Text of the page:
Following the downgrading of the debt of the US last week by the Standard & Poor (S&P) rating agency, Zimbabwean officials have been calling for a rethink on the use of the dollar.
S&P dropped the US’s rating to AA+ from the top rating, AAA, based on a lack of confidence that Congress and President Barack Obama will resolve their stalemate on how to address America’s worsening debt situation. Zimbabwean officials say this will have an effect on the US dollar which will in turn negatively impact the country’s economy. Killer Zivhu, president of the Zimbabwe Cross Border Association, said if the Yaun was adopted it will come as a big relief to members of his association who buy most of their merchandise from China. “We would rather officially adopt the Yuan or South African rand. The dollar is exposing us to unfair business practices,” Zivhu said.
Last September, Vice President Joice Mujuru said Zimbabwe should consider adopting the Chinese Yuan, in line with the country’s policy of using multiple currencies to tackle hyperinflation. Mujuru said adopting the Yuan would be a "natural progression and offshoot of the Look East policy,”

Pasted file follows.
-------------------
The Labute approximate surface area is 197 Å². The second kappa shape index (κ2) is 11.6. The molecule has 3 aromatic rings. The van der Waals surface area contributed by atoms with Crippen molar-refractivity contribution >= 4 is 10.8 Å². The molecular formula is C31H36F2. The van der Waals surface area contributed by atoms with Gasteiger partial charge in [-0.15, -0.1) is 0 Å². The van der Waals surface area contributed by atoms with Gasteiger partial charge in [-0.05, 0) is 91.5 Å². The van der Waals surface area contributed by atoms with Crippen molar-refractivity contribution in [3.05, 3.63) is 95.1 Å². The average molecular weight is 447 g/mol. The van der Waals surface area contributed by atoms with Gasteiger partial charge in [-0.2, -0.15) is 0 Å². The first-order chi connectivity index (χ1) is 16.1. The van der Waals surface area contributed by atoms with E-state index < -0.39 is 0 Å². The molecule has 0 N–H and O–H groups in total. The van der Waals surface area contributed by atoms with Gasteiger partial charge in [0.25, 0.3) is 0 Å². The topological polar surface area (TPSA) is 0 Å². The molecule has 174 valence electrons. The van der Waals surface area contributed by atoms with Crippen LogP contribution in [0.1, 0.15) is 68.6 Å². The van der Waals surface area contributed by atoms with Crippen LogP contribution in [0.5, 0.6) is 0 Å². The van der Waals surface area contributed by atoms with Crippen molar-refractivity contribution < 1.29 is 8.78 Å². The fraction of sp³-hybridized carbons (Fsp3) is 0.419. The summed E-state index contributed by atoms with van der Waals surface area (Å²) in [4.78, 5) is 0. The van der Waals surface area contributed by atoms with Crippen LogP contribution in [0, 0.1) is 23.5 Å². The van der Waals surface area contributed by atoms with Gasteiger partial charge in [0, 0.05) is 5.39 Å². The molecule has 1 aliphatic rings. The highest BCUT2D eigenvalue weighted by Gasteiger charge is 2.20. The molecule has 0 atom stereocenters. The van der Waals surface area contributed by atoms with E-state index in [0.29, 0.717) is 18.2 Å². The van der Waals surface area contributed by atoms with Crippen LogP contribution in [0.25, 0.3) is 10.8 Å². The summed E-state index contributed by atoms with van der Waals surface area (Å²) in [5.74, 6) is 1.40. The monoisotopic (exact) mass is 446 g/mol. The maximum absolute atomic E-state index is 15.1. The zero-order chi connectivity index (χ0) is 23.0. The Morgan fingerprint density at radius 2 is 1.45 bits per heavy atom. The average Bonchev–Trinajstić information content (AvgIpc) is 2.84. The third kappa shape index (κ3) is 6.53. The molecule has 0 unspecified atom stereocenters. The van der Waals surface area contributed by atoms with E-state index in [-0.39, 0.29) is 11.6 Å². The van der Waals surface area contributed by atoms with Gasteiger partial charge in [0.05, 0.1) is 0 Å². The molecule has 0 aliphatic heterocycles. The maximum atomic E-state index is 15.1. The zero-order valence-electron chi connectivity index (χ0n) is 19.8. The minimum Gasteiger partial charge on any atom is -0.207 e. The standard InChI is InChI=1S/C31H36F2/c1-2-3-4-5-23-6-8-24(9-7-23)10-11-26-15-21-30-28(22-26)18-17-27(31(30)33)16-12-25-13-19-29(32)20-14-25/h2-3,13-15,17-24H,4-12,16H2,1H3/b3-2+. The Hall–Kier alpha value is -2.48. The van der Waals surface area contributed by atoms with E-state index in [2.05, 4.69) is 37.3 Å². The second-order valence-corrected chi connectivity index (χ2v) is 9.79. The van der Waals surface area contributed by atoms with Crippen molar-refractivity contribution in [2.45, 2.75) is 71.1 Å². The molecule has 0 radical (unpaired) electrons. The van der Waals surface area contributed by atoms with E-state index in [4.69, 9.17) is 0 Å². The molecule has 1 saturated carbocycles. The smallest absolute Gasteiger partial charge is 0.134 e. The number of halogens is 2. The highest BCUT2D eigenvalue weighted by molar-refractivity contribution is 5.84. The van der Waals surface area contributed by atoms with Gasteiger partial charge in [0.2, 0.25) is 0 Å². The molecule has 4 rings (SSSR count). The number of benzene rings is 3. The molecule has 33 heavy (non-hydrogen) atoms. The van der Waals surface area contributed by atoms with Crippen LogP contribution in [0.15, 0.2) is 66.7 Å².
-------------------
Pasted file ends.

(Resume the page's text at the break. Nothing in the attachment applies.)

China has already called for a new global reserve currency to avert a catastrophe caused by any single country. China is the U.S. government’s largest single creditor, with over $1 trillion locked in treasury bonds as well as more than a trillion in other dollar-denominated assets.
But Tony Hawkins, a professor of economics at the graduate School of Management at the University of Zimbabwe said “there is no obvious alternative to the US dollar.” “There is no such thing as a stable currency in the markets,” Hawkins said. “At present the Euro, British Pound and Chinese Yuan are also shaky.
“Unfortunately for Zimbabwe we are caught up in the financial mess and we have to live with it”.